Forecasting is hard | Weekly Market Update

9 January, 2024

My weekly note started as three (sometimes unconnected) investment related data points that I thought were interesting enough to pass on. As time has passed I’ve spent more time talking about inflation, interest rates, house prices and other issues that were probably closer to investors’ and our clients’ hearts. However, in the spirit of my original notes, here are three unrelated things that caught my eye over the holiday break. For those looking for more depth, I also wrote our fourth quarter client review note this week. This has our review of last year and the outlook for 2024. If you’d like a copy please do get in touch.


First though (and thanks to Joachim Klement at Liberum for this), the start of the year is a time for making forecasts for the year ahead. There are really two sorts of forecasts: one is top down and focusses more on things like the economy, valuations and investor sentiment. The other is more bottom up and looks at each company and how much money it should make in the year ahead. Top down and bottom up forecasts are related of course but they tend to come from different sorts of people. Top down forecasters are often asset allocators (such as me) and market strategists. Bottom up forecasts tend to be the aggregation single stock analyst predictions. Joachim ran the numbers for the US S&P 500 market and they are below. I am afraid to say neither forecast would have helped you much.


Forecast returns vs actual outcome for the S&P 500 since 2003


What was interesting to me was that top down forecasters (and I’d include a lot of asset allocators here to be honest) are on the whole too pessimistic. They forecast 4.3% per annum on average, well below the actual return for the S&P 500 of 9.8%. Bottom up forecasters in contrast were too optimistic, forecasting 11.6% p.a. Equity markets have returned 7% to 8% on average over the last 100 or so years. A simple 7.5% estimate would have beaten both the top down and bottom up experts. So there you have it, my forecast for this year’s equity returns is 7.5%.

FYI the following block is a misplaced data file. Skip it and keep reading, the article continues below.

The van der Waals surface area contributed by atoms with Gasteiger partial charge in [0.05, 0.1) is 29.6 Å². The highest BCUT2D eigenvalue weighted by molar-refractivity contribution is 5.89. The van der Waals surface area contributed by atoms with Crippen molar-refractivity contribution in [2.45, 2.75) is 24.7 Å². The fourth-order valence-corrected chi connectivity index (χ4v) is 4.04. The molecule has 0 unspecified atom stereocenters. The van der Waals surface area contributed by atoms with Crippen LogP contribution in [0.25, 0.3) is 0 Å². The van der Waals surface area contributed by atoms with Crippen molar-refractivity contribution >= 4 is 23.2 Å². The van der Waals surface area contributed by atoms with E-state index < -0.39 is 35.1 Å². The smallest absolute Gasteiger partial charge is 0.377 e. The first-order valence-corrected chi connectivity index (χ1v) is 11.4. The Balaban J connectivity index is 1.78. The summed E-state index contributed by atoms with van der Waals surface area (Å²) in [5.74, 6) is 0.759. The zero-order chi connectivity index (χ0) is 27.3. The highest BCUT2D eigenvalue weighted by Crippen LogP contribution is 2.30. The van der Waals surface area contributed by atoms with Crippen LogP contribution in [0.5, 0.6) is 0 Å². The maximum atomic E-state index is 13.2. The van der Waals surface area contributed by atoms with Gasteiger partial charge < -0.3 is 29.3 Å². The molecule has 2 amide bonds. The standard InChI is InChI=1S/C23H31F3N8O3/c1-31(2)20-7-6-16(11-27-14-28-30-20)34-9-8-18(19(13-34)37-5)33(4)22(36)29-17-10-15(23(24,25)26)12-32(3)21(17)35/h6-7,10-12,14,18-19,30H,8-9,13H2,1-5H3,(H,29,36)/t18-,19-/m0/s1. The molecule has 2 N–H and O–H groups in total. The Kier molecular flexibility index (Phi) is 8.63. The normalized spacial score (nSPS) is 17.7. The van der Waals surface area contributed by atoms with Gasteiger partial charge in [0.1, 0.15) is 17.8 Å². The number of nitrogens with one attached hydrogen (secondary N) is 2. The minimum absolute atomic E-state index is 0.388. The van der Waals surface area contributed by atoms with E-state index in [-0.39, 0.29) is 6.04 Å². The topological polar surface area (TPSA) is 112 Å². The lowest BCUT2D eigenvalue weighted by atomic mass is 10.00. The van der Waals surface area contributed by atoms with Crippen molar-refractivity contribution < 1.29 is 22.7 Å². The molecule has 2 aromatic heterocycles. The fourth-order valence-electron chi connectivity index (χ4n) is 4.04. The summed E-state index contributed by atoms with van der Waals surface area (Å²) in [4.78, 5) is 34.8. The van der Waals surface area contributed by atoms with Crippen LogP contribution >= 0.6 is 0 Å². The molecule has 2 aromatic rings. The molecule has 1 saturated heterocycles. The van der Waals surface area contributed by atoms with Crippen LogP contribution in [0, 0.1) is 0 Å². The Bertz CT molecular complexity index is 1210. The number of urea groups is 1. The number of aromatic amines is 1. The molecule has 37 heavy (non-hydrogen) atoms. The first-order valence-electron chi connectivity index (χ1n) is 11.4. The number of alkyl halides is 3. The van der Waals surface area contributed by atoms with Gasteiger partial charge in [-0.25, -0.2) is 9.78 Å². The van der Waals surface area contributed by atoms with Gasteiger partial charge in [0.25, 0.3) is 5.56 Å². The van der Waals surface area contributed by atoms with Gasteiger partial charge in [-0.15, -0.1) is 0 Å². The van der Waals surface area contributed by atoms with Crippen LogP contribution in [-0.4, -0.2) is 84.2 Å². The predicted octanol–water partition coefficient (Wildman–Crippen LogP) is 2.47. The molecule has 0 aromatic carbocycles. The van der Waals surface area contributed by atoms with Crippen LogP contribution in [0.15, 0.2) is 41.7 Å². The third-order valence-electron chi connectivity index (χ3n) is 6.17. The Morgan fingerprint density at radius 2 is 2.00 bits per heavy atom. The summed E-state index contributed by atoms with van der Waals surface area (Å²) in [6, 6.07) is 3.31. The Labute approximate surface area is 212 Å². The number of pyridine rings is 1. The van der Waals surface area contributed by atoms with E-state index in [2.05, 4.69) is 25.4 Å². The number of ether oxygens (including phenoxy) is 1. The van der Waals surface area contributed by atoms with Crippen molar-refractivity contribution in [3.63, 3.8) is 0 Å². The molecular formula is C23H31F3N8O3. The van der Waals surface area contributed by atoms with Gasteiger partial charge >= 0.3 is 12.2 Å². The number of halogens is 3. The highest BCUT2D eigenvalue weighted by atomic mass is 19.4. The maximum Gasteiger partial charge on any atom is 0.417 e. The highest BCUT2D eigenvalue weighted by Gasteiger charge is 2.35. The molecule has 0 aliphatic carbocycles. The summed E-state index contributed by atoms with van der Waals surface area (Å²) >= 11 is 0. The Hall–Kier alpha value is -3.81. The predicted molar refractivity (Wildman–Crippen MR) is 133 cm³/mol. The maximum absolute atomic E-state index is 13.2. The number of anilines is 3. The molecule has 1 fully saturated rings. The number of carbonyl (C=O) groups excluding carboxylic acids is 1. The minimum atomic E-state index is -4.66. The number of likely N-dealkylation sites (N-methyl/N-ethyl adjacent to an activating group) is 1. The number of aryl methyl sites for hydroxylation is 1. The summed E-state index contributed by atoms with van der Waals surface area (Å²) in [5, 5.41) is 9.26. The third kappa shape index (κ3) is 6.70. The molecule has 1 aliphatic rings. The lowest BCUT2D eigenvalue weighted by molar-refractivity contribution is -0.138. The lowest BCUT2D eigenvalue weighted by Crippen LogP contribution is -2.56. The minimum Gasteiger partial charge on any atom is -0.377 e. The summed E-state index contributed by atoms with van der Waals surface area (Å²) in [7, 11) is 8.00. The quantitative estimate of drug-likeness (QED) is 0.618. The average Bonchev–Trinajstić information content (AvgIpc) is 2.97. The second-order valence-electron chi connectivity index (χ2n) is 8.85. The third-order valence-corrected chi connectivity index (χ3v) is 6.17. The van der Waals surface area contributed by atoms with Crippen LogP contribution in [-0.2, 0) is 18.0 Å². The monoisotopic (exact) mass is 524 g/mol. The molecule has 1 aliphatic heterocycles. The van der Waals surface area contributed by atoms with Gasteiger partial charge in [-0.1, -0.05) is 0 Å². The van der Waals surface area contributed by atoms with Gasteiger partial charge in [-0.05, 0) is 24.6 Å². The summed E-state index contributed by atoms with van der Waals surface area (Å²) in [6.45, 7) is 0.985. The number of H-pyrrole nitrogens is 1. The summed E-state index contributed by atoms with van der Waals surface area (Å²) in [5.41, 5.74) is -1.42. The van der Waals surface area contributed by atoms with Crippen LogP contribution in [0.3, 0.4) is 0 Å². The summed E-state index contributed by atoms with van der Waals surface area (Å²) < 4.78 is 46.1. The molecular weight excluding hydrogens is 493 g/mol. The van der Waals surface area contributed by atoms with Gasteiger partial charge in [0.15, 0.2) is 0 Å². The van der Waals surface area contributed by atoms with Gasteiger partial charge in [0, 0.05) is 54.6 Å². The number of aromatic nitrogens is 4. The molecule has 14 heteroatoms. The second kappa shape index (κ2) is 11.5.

The pointlessness of 1-year equity market forecasts is one of those things that you know well but is always worth reminding yourself of. Another thing like that for me is the continuing rise of India. It is startling just how much India has eclipsed China in recent years. Since the start of 2020, the MSCI India equity has returned over 70% in sterling terms to investors. This compares to a gain of just 6% for emerging markets overall and a loss of -27% for MSCI China.


MSCI India


The contrast between Chinese GDP growth (which has held up pretty well) and its equity market performance (which has been dismal) remains remarkable to me. Positioning for a rally in China is for the brave but you will have some very attractive valuations on your side.


Finally, it was New Year’s Eve a few days ago. I was struck by images of the thousands of people who attended the fireworks all having their cameras out in unison to film the event. This is a very modern phenomenon and it made me think of the cartoon below. A happy new year to you all and I hope the positive market momentum we saw at the end of 2023 can continue into 2024.



Chris Brown, CIO

The value of investments may fall as well as rise and you may not get back all capital invested. Past Performance is not a guide to future performance and should not be relied upon. Nothing in this market commentary should be read as or constitutes investment advice.

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